Despite the fact that both Pitx3 and Nurr1 are crucial for proper expression of Th in mdDA neurons, it has long been assumed that Pitx3 and Nurr1 are components of independent developmental pathways(Smidt et al., 2000; Chung et al., 2005). However,there is growing evidence to suggest that these pathways are interconnected at a functional level. Studies aimed at constructing functional DA neurons from ES cells, have shown that combined transduction of Nurr1 and Pitx3 promotes the maturation of ES cells into a dopaminergic phenotype (Martinat et al.,2006). Importantly, the recent discovery of aldehyde dehydrogenase 2 (Ahd2; Aldh1a1) as transcriptional target of Pitx3 in mdDA neurons has highlighted a significant similarity between the phenotype of Pitx3- and Nurr1-null mice (Jacobs et al.,2007). Similar to what was observed in Pitx3-/- embryos, Ahd2 expression is not detected in the midbrain area of Nurr1-deficient embryos during final differentiation of mdDA neurons (Wallén et al.,1999). These observations strongly suggest a functional relationship between the homeodomain transcription factor Pitx3 and the orphan nuclear receptor Nurr1 in the development of mdDA neurons. In this study, we deduce the molecular mechanism of this functional interplay between Pitx3 and Nurr1 in vivo, with extensive consequences for mdDA development. We establish Pitx3 as an essential regulator of Nurr1-mediated transcription in mdDA neurons, which positions Pitx3 as a crucial factor for the specification of the dopaminergic phenotype both in vivo and in stem cell engineering for future treatment of Parkinson's disease.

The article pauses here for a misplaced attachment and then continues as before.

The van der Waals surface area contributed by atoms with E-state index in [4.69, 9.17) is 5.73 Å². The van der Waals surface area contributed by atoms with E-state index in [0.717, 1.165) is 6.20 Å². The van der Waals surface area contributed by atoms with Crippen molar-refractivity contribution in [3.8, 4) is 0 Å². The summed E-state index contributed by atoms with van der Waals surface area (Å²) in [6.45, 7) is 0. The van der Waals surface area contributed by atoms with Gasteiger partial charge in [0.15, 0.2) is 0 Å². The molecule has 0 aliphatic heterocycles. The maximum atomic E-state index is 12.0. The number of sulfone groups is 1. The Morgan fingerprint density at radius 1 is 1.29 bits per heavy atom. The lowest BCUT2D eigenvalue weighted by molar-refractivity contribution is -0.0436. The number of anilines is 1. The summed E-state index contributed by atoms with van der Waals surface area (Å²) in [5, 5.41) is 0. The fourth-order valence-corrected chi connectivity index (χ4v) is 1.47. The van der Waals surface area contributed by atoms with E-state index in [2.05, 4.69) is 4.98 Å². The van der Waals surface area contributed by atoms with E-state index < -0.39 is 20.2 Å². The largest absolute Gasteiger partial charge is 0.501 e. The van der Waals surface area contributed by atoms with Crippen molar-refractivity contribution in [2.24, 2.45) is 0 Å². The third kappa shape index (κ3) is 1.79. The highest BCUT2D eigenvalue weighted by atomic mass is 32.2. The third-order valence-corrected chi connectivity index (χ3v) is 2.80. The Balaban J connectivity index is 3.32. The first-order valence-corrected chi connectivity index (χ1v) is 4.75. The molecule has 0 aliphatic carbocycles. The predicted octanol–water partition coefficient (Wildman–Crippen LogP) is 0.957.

MATERIALS AND METHODS
MN9D-Nurr1Tet On13N (MN9D) cells were cultured and transfected as described previously(Jacobs et al., 2007).
Identification of Pitx3 interacting proteins
MN9D cells were transfected with 0.5 μg Pitx3-pcDNA3.1(-)myc-His or an equivalent molar amount of pcDNA3.1(-)myc-His expression vector and His-tagged proteins were purified using Ni-NTA magnetic agarose beads (Qiagen) according to manufacturer's protocol. Purified proteins were separated by SDS PAGE and visualized by protein gel silver-staining. Subsequently, the gel was fixed in 50% methanol(2×15 minutes) and 5% methanol (10 minutes), rinsed with water(3×10 seconds), soaked in 10 μM DTT (20 minutes), incubated in 0.1%AgNO3 (20 minutes), rinsed with water and incubated in developer solution (3% NaCO3, 0.05% formaldehyde) until protein bands were visible. The reaction was stopped by adding citric acid and the gel was washed in water. Protein bands of interest were excised from the gel and subjected to nanoLC-ESI-MS Mass Spectrometry analysis (Proteome Factory).
Immunoprecipitation (IP) and western blotting